Class action status for Google email privacy suit denied
Wednesday, March 19, 2014 @ 3:15pm
| US District Judge Lucy Koh has handed a partial victory to Google in a privacy suit against the search engine. In a Tuesday decision, the judge rued that a handful of lawsuits the company is facing may not be combined into a class-action suit, as the suits lack sufficient commonality. Based on the ruling, the myriad of filers must be heard individually or in smaller groups, escalating costs to the complainants.
The variety of suits allege different issues, but generally accuse Google of violating privacy and wiretap laws by scanning emails to generate account profiles. Additionally, Google is accused of illicitly using this information contextually, rather than by random keyword, to target advertising to users of its services.
The lawsuit-initiating claim by one group of complainants believes that "Google actually diverts email messages to separate devices to extract the meaning from the message. These separate devices do not deliver the message, nor do they simply spell-check, index, or highlight words. Google designed these devices to capture the authors' actual thoughts ('thought data') for Google's secret use." Presumably, this "thought data" would help Google sell better targeted advertising to users, which is what the filers have taken umbrage to.
Google attempted to torpedo the suit in the fall, claiming that merely using Google services gives the search engine de facto permission to gather the data and use it as it sees fit. The judge refused that notion, instead saying in the most recent ruling that the matter of how users found out about potential data gathering was relevant.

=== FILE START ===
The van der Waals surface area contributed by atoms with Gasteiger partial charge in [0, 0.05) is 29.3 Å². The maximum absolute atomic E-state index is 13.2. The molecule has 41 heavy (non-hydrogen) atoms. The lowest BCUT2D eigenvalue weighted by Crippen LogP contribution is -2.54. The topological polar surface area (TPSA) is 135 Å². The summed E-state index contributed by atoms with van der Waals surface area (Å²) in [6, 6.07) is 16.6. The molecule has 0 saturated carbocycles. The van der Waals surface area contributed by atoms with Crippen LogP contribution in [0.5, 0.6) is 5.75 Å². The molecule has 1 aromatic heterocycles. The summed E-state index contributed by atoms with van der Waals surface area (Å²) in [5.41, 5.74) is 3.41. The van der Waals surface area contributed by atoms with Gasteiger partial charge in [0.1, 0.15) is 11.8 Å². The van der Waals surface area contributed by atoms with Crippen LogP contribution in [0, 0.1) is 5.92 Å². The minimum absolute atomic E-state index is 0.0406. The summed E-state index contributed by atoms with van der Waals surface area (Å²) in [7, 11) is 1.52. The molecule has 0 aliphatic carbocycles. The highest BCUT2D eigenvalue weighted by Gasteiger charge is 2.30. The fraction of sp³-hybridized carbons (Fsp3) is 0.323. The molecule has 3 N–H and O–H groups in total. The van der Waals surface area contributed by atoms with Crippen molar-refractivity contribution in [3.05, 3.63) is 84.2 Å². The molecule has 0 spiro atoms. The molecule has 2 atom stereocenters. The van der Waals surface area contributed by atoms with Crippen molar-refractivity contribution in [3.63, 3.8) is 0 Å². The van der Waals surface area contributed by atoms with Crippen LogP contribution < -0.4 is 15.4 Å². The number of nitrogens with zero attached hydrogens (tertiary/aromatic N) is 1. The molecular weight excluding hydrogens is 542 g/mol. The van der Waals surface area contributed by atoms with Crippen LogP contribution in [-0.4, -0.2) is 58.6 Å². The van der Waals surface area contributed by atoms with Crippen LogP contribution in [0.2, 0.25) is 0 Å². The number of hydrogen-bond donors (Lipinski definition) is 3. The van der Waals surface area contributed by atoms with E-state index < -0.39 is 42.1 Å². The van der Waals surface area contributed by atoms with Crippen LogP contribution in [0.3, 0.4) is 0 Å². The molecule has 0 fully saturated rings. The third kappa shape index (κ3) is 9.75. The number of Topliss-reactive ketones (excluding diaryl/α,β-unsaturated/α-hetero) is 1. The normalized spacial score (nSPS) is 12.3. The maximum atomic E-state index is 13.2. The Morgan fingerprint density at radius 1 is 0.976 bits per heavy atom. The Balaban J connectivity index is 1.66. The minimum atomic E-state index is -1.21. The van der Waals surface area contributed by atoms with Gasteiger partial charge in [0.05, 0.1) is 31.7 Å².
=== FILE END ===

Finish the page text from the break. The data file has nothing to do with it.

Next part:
In its rebuttal, Google claims that "just as a sender of a letter to a business colleague cannot be surprised that the recipient's assistant opens the letter, people who use web-based email today cannot be surprised if their communications are processed by the recipient's ECS provider in the course of delivery. Indeed, 'a person has no legitimate expectation of privacy in information he voluntarily turns over to third parties.'" By that logic, critics have pointed out, users of traditional mail services should have no expectation that their letters would not be delivered unopened and unread by every individual who happens to handle it.
"There is a panoply of sources from which email users could have learned of Google's interceptions," the judge ruled. Shutting down the class-action suit, the judge declared that "determining to what disclosures each class member was privy, and determining whether that specific combination of disclosures was sufficient to imply consent, will lead to numerous individualized inquiries that will overwhelm any common questions."
The claimants may refile for class action in the future, should the argument be modified sufficiently. Attorneys representing the potential class had no response to the judge's ruling.